Back to blog home

The greatest strategy for project retrospectives

Software delivery teams often struggle to implement all outputs from a retrospective. Once a team is into their next sprint, the new backlog takes priority and what may have been agreed in the retrospective can be put onto the back burner. Starfish, a technique for retrospectives, helps the team to take accountability for retrospective outcomes to ensure they are achieved.

Over the years, I've used many different retrospectives techniques. Some are better than others, but none go far enough. While outputs were documented, no technique put a timeframe on implementing project improvements and making the whole team responsible and accountable for implementing them. That's why Starfish has been a fantastic technique for me.

Why Starfish over other Agile retrospectives techniques?

The output of a Starfish retrospective is more than a prioritised list of project improvements. Instead it categorises short, medium, and long-term project objectives and assigns them to a team member who takes ownership.

How does Starfish work?

The first part of Starfish, like all other retrospectives, is to reflect on the previous sprint and discusses the following areas in this order:

  • What the team should keep doing
  • What the team should do more of
  • What the team should do less of
  • What the team should start doing
  • What the team should stop doing

Step 1: Reflect and write thoughts on sticky notes

Starting with 'keep', the team silently reflect on the previous sprint and write their thoughts on sticky notes. I tend to time-box each section to two minutes. It’s important to let the attendees work in silence so they are not influenced by any other member of the team. Repeat the process until each team member has reflected on 'keep' through to 'stop'. As your team finishes their sticky notes, attach them to a board segmented into a starfish shape. At the end of the process, you should have a similar looking diagram to the below'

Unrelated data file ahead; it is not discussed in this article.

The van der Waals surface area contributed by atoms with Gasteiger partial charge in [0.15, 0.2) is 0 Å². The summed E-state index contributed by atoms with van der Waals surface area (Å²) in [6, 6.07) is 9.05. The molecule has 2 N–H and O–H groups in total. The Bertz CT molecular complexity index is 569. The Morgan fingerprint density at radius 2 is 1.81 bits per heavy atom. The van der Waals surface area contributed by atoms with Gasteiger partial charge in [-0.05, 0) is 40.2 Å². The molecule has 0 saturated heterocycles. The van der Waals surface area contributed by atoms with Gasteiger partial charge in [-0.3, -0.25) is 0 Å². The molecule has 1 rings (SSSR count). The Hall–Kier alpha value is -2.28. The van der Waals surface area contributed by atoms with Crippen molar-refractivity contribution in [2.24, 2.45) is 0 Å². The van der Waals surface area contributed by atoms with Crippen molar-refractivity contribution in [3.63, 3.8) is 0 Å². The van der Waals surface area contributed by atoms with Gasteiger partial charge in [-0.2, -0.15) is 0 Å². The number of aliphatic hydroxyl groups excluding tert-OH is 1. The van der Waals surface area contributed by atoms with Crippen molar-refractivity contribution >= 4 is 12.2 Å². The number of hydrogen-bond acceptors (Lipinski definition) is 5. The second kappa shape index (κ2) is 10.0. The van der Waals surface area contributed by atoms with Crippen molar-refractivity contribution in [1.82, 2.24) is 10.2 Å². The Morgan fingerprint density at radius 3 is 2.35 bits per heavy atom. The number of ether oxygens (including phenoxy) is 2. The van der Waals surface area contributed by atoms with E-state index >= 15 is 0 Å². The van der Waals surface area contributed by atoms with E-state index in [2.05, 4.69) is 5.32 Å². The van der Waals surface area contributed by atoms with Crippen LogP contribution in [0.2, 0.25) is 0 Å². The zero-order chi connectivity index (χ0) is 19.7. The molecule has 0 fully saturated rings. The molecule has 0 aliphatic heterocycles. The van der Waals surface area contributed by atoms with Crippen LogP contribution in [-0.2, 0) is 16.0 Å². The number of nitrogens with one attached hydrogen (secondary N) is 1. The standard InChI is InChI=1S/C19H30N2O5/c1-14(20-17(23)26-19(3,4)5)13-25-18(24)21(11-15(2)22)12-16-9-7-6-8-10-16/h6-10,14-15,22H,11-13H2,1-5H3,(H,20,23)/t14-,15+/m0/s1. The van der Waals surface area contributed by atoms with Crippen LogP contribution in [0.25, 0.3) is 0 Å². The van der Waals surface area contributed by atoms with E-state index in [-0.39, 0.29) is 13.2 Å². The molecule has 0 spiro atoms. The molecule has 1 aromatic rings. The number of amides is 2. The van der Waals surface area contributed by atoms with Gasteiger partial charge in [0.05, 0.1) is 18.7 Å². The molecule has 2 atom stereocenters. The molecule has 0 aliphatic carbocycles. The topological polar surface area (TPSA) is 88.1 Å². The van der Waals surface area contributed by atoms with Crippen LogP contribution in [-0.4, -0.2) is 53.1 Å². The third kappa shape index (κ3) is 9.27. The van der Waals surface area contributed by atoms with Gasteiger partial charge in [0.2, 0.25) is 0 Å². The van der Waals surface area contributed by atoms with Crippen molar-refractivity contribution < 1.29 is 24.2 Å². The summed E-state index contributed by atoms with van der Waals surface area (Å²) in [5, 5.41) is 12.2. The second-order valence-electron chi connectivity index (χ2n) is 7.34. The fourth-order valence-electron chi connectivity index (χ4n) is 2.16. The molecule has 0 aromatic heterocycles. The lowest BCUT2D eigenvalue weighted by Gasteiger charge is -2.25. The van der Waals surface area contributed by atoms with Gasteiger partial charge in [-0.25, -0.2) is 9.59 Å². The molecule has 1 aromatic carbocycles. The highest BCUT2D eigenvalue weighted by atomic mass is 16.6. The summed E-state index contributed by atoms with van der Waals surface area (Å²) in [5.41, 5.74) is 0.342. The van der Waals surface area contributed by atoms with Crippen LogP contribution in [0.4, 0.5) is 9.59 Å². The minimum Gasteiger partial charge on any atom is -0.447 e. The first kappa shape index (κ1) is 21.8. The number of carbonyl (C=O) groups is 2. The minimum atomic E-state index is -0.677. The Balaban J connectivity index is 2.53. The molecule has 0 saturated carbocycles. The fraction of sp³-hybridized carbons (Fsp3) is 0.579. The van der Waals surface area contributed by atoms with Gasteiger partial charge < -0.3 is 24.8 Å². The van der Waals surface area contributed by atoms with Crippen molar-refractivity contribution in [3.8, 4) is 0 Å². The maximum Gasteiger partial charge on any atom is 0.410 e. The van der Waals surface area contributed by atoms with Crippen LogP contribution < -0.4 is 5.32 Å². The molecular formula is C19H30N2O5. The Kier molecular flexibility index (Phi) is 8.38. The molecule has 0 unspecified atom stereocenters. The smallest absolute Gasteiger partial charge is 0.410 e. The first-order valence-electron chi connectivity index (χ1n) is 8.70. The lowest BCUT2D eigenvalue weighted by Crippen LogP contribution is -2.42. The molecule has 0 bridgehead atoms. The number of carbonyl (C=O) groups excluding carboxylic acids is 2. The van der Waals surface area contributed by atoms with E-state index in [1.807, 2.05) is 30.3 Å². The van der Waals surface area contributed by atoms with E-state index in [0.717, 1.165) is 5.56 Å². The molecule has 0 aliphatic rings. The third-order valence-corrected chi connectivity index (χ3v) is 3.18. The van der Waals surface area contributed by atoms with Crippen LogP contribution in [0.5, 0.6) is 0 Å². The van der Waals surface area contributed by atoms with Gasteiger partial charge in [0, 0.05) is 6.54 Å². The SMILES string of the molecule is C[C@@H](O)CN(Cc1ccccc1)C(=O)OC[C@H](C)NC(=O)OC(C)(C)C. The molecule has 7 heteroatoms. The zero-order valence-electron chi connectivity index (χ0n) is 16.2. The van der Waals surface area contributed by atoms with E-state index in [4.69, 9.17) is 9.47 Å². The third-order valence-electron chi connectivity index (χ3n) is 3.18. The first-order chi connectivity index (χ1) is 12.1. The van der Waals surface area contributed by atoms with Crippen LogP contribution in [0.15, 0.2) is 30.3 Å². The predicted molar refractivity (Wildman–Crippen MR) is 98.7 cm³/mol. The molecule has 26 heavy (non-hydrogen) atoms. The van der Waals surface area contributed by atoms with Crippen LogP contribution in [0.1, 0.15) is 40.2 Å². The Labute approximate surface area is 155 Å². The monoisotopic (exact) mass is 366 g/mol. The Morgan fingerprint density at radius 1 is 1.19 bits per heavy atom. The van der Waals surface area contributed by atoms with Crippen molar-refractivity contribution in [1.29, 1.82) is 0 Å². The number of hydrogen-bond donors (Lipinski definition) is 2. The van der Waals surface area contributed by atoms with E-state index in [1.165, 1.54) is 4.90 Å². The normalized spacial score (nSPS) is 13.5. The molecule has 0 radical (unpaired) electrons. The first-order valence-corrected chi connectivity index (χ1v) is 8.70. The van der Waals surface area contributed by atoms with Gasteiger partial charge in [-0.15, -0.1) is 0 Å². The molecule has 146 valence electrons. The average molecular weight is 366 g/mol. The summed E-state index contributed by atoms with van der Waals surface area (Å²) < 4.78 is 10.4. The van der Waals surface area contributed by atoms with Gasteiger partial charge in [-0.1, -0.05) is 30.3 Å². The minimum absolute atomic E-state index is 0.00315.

While the team are adding their comments to each area, the project manager should start to group similar comments together to help streamline the next phase of the retrospective.

Step 2: Team discussion

The next stage is for the team to discuss the outputs, and identify which topics (or comments) are major concerns and need immediate attention. The facilitator should then document tasks the team think will improve the project.

Step 3: Prioritisation

Prioritisation is simple and is broken down into the following categories:

  • What can the team do something about today

Example = keep stand-ups to 15 minutes

  • What the team will handle during the next sprint (or two weeks)

Example = product owner to run next sprint review meeting

  • What the team will initiate during the next month

Example = implement automated deployment

The final step in prioritisation is to document who in the team will be responsible for managing and implementing each output.

Step 4: Review retrospective outputs

When an output of the retrospective is completed, that team member should communicate to other team members that it is complete or has been implemented.

The team should make an effort to highlight successes and inspire the rest of the team to complete their own tasks. By communications success announcements, the product owner and project stakeholders will see how the delivery team are striving to become better and are not complacent. This is a powerful and positive message, which can have great effect.

The Starfish retrospective technique not only increases visibility to shareholders, but can also make team members feel more valued as their successes are celebrated with their team. Starfish is also a simple technique and can be applied to project retrospectives of any size and length.

About the author

Robbie Ablett has more than nine years’ project management experience and specialises in delivering Agile projects. He is a certified scrum master, is PMP qualified, and has experience in pre-sales, business analysis and programme management.


Image: © Rameshng via Flickr under Creative Commons Attribution-Share Alike 2.0 Generic